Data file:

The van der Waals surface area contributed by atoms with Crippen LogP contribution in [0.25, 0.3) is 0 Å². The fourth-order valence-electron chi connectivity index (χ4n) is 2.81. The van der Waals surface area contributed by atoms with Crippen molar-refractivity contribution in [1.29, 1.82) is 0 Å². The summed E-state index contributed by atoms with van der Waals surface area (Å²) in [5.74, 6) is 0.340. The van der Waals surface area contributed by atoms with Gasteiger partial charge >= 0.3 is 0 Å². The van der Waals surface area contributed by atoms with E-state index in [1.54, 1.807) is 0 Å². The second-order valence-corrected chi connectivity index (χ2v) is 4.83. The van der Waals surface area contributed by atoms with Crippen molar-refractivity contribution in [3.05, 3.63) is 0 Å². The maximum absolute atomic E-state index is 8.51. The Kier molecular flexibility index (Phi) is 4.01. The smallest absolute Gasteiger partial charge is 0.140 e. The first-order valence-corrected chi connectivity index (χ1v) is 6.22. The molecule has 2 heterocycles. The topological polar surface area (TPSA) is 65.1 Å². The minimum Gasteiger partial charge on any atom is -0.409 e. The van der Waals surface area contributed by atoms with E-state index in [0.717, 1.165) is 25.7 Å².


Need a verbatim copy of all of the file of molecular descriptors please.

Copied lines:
The van der Waals surface area contributed by atoms with Crippen LogP contribution in [0.25, 0.3) is 0 Å². The fourth-order valence-electron chi connectivity index (χ4n) is 2.81. The van der Waals surface area contributed by atoms with Crippen molar-refractivity contribution in [1.29, 1.82) is 0 Å². The summed E-state index contributed by atoms with van der Waals surface area (Å²) in [5.74, 6) is 0.340. The van der Waals surface area contributed by atoms with Gasteiger partial charge >= 0.3 is 0 Å². The van der Waals surface area contributed by atoms with E-state index in [1.54, 1.807) is 0 Å². The second-order valence-corrected chi connectivity index (χ2v) is 4.83. The van der Waals surface area contributed by atoms with Crippen molar-refractivity contribution in [3.05, 3.63) is 0 Å². The maximum absolute atomic E-state index is 8.51. The Kier molecular flexibility index (Phi) is 4.01. The smallest absolute Gasteiger partial charge is 0.140 e. The first-order valence-corrected chi connectivity index (χ1v) is 6.22. The molecule has 2 heterocycles. The topological polar surface area (TPSA) is 65.1 Å². The minimum Gasteiger partial charge on any atom is -0.409 e. The van der Waals surface area contributed by atoms with E-state index in [0.717, 1.165) is 25.7 Å².